Being clear eyed and misty eyed about human rights and asylum seekers

    • Frank Brennan
    • 06 October 2016
    8 Comments

    Australia's policy is unique and unrepeatable by other nations because it requires that you be an island nation continent without asylum seekers in direct flight from the countries next door and that you have access to a couple of other neighbouring island nations which are so indigent that they will receive cash payments in exchange for warehousing asylum seekers and proven refugees, perhaps indefinitely. The policy over which Turnbull presides is not world best practice. It's a disgrace.

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  • AUSTRALIA

    Vulnerable people must be at the heart of welfare reforms

    • Andrew Hamilton
    • 28 September 2016
    8 Comments

    There is much to welcome in the ideals spruiked in Minister Porter's proposed welfare reforms. Who could fail to be delighted if people are helped to support themselves, and the welfare bill is reduced as people no longer need support? The question left hanging is what drives these changes. Is the human welfare of our fellow Australians the goal towards which the budgetary changes are a means? Or are budgetary savings the goal to which the treatment of our fellow Australians will be a means?

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  • MEDIA

    Rise of Indigenous media is good for the nation's soul

    • Celeste Liddle
    • 27 September 2016
    8 Comments

    When I started my blog Rantings of an Aboriginal Feminist four years ago, the major motivation was that I wanted to claim some space in the worldwide web for Aboriginal feminist left-wing discourse. I strongly felt that the mainstream media continued to ignore these types of opinions and, thanks to the internet providing public and freely available space, for the first time ever there was the ability to circumnavigate these traditional channels of communication. I believed no one would read it.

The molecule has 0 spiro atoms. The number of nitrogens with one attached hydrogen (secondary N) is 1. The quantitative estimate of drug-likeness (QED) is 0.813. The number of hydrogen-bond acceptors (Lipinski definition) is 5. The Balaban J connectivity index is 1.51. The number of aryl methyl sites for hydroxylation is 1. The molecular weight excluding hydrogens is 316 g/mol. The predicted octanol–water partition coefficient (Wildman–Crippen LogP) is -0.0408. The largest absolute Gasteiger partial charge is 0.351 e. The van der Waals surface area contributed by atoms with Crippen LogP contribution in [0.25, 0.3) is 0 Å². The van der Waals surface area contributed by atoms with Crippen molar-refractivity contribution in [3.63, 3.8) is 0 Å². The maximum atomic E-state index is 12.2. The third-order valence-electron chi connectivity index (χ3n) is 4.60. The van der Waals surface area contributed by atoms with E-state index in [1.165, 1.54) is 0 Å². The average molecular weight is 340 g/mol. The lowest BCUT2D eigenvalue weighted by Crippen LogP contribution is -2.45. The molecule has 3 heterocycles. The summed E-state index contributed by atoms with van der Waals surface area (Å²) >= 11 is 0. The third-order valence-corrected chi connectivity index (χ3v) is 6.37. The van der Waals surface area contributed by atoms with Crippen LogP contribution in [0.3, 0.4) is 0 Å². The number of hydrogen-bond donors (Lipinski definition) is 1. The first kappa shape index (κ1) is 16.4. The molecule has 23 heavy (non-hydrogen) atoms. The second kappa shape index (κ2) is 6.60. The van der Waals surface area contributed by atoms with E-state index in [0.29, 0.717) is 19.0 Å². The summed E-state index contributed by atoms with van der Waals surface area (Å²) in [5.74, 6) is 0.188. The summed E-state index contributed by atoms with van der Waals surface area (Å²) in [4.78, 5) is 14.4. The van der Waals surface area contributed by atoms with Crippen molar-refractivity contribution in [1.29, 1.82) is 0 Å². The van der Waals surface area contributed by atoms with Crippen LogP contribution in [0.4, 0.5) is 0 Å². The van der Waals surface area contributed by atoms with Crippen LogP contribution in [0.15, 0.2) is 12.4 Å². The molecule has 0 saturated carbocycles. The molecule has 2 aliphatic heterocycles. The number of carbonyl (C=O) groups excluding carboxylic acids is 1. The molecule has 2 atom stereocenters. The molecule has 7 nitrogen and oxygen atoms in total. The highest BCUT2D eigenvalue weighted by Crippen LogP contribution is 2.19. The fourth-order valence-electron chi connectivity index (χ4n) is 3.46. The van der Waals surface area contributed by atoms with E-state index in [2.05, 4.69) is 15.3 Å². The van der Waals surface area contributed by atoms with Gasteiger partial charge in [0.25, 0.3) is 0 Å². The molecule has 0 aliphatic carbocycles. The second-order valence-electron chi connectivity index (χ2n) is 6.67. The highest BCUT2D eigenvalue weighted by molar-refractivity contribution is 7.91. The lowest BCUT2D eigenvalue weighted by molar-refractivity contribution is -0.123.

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  • ENVIRONMENT

    The normalisation of destruction in SA nuclear plan

    • Michele Madigan
    • 23 September 2016
    13 Comments

    On Saturday 3 September, in Port Augusta, Yankunyjatjara Elder Edie Nyimpula King was keeping up the struggle, singing again the Seven Sisters inma, strong in its demands for a clean country and protection for the future generations. Its cry: Irati Wanti ... leave the poison! Have nothing to do with it! No radioactive waste dump in our country! But why is such responsibility for country and the health of its people forever so hard? Why is the destruction of country forever allowed to be normalised?

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  • RELIGION

    Religious freedom in an age of equality

    • Frank Brennan
    • 23 September 2016
    18 Comments

    'No good will be served by a royal commission auspiced by the state telling a Church how it judges or complies with its theological doctrines and distinctive moral teachings. By all means, set universal standards of practice expected of all institutions dealing with children, but do not trespass on the holy ground of religious belief and practice.' Fr Frank Brennan SJ addresses the Freedom for Faith Conference in Melbourne, 23 September 2016.

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  • EDUCATION

    Social justice in an ageing society

    • Peter Hosking
    • 19 September 2016
    3 Comments

    Australia is now planning for an economy that has more elderly people. Death rates are declining and life expectancy is increasing. Our population should reach 36 to 40 million by 2050; the number of Australians aged 65 and over will go from 3.5 million to 9 million. In 1970 we had 29 per cent of the population under 15 and 8 per cent over 65. In 2050 we will have about 17 per cent under 15 and 23 per cent over 65. We need to plan to help the next generation care for the generation above them.